As Harry looked, he saw the helmet of a Roman soldier coming through this solid wall.
The soldier walked through the cellar and disappeared into the opposite wall. Following behind the soldier came another soldier, riding a horse. Following along behind them came more soldiers, two abreast, 20 in total. Every soldier that walked through was only visible from the knees up as they were walking on the original Roman ground level, a little below the level of the cellar floor.
Harry said that the ghosts appeared solid and real – making him quite terrified that they may be able to see and react to him. Not only could Harry see the soldiers passing through the cellar but he could also hear their speech and the sounds of their footsteps.
Harry left the cellar quickly and sat down to recover. The warden at the time came across Harry and upon seeing his obvious shock said, before Harry could utter a single word, “By the look of you, you’ve seen the Roman soldiers.”
The devil is in the detail
For many years, Harry did not share his story, afraid people might think he was mad or had been drunk. It wasn’t until excavations uncovered the original Roman Headquarters building, the principia, in 1969 that any attention was paid to Harry’s story at all.
Excavations have shown that Treasurer's House is located on top of one of the major roads in Eboracum, the via Decumana.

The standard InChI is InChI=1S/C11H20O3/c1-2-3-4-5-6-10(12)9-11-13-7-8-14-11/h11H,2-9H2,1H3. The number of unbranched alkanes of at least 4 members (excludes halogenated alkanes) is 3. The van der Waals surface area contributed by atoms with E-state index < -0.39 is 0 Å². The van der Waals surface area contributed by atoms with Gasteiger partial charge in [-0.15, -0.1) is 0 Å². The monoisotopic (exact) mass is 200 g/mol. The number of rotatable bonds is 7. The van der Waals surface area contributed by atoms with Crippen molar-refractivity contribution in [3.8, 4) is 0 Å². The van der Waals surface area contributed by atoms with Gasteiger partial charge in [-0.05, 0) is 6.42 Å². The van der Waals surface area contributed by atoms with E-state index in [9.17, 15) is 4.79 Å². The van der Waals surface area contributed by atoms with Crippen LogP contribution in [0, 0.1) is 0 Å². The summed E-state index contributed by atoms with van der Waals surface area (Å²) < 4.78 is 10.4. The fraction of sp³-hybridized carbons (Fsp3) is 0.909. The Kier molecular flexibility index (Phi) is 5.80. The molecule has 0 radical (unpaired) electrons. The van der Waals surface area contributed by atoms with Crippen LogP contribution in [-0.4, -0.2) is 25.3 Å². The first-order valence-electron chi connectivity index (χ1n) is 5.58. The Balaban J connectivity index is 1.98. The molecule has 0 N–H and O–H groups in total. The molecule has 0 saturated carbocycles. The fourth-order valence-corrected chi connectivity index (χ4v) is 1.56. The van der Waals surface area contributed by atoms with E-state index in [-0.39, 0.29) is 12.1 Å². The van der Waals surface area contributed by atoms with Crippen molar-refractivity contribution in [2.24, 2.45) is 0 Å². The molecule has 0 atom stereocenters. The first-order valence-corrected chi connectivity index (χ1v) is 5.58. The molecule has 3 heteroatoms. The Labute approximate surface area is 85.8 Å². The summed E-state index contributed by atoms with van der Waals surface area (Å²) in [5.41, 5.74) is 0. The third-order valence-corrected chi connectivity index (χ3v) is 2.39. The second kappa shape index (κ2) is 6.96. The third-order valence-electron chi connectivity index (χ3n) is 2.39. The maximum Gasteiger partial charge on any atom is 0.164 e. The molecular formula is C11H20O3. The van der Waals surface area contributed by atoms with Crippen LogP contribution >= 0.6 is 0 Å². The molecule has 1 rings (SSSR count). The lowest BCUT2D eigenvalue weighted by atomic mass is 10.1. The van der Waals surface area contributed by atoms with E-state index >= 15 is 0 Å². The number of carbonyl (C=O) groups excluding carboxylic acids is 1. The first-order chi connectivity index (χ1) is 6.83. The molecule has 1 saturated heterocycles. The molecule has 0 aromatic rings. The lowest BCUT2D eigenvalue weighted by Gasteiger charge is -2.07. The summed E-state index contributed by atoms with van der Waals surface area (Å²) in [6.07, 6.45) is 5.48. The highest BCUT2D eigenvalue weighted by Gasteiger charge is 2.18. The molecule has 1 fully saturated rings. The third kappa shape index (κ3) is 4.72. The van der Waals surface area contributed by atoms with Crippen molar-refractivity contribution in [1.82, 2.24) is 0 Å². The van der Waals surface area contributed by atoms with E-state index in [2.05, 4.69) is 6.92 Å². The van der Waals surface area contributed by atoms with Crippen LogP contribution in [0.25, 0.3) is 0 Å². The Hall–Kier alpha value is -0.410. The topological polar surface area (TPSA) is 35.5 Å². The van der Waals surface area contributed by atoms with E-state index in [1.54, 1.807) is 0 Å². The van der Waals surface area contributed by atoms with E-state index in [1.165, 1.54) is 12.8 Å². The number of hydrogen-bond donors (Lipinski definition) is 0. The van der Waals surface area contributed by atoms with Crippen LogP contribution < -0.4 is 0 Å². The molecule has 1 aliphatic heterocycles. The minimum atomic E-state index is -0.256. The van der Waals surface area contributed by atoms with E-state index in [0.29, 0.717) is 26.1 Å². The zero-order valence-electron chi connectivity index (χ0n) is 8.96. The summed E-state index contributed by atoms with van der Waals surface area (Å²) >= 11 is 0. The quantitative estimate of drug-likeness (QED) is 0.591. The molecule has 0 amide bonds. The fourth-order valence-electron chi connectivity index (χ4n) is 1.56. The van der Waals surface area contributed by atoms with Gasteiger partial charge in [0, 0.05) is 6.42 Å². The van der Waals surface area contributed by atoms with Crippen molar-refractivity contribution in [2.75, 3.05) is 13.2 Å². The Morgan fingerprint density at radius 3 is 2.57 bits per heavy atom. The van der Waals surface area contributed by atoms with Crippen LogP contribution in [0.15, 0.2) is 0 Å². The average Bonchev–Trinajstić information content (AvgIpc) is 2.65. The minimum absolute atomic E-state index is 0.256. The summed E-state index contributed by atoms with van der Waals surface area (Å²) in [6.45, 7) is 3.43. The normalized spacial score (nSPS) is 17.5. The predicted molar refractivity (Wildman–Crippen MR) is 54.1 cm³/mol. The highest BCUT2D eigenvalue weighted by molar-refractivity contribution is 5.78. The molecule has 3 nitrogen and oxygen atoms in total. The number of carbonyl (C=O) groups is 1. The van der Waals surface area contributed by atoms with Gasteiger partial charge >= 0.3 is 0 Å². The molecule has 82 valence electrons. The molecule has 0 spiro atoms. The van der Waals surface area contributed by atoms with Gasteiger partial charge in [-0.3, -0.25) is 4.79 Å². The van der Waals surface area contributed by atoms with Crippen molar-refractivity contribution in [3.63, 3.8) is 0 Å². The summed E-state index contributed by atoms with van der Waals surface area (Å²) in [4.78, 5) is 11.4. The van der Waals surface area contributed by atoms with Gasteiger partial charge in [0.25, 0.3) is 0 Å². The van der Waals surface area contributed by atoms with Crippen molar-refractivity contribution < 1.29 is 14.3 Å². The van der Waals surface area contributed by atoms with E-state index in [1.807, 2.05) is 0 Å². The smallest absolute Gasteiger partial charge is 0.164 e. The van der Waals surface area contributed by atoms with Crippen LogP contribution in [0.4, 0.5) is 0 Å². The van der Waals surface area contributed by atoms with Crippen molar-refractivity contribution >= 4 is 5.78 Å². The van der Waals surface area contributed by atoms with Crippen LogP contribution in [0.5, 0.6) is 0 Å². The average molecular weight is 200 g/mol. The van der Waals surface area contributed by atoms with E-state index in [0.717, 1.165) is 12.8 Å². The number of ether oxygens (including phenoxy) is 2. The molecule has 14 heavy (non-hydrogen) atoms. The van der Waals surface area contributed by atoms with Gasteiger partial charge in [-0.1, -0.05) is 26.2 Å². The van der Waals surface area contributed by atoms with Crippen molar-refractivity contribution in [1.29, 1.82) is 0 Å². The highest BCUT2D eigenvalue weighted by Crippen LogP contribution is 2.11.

Harry's account of the soldiers was dismissed by many academics due to his insistence they were in their 30s and 40s, somewhat shabby with green tunics, leather sandals strapped to the knees and short plumes all down their helmets. Others believed he encountered the forgotten army. A peace-keeping and defensive force that would probably have been made up of older men who had lived in Eboracum all their lives, married locally and considered Britain their home.
Harry wasn't the only one
Long before Harry's story came out, in February 1957, Joan Mawson, housekeeper at the time, came to check on the boiler Harry had helped to install. As Joan approached the cellar she says she heard the sound of horses’ hooves. She thought they were coming from the street above, until she realised she was not alone. Like Harry she admits to being absolutely terrified as the walls seemed to melt away and Roman soldiers and their horses walked past her.